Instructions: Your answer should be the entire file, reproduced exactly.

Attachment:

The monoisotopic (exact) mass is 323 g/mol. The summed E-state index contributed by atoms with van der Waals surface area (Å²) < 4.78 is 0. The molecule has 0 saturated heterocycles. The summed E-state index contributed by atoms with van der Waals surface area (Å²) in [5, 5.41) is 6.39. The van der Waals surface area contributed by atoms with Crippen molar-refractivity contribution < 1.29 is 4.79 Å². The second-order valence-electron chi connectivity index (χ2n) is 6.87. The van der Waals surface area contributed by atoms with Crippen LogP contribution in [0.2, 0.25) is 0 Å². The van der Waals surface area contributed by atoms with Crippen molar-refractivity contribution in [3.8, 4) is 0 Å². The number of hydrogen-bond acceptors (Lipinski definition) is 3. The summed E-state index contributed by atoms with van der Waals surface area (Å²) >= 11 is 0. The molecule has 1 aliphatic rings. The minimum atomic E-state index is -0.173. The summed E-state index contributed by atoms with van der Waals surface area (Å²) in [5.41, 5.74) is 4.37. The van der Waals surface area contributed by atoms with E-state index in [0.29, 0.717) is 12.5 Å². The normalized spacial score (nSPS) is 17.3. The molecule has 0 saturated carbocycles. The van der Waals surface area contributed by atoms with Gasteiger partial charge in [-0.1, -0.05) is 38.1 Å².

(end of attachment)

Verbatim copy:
The monoisotopic (exact) mass is 323 g/mol. The summed E-state index contributed by atoms with van der Waals surface area (Å²) < 4.78 is 0. The molecule has 0 saturated heterocycles. The summed E-state index contributed by atoms with van der Waals surface area (Å²) in [5, 5.41) is 6.39. The van der Waals surface area contributed by atoms with Crippen molar-refractivity contribution < 1.29 is 4.79 Å². The second-order valence-electron chi connectivity index (χ2n) is 6.87. The van der Waals surface area contributed by atoms with Crippen LogP contribution in [0.2, 0.25) is 0 Å². The van der Waals surface area contributed by atoms with Crippen molar-refractivity contribution in [3.8, 4) is 0 Å². The number of hydrogen-bond acceptors (Lipinski definition) is 3. The summed E-state index contributed by atoms with van der Waals surface area (Å²) >= 11 is 0. The molecule has 1 aliphatic rings. The minimum atomic E-state index is -0.173. The summed E-state index contributed by atoms with van der Waals surface area (Å²) in [5.41, 5.74) is 4.37. The van der Waals surface area contributed by atoms with E-state index in [0.29, 0.717) is 12.5 Å². The normalized spacial score (nSPS) is 17.3. The molecule has 0 saturated carbocycles. The van der Waals surface area contributed by atoms with Gasteiger partial charge in [-0.1, -0.05) is 38.1 Å².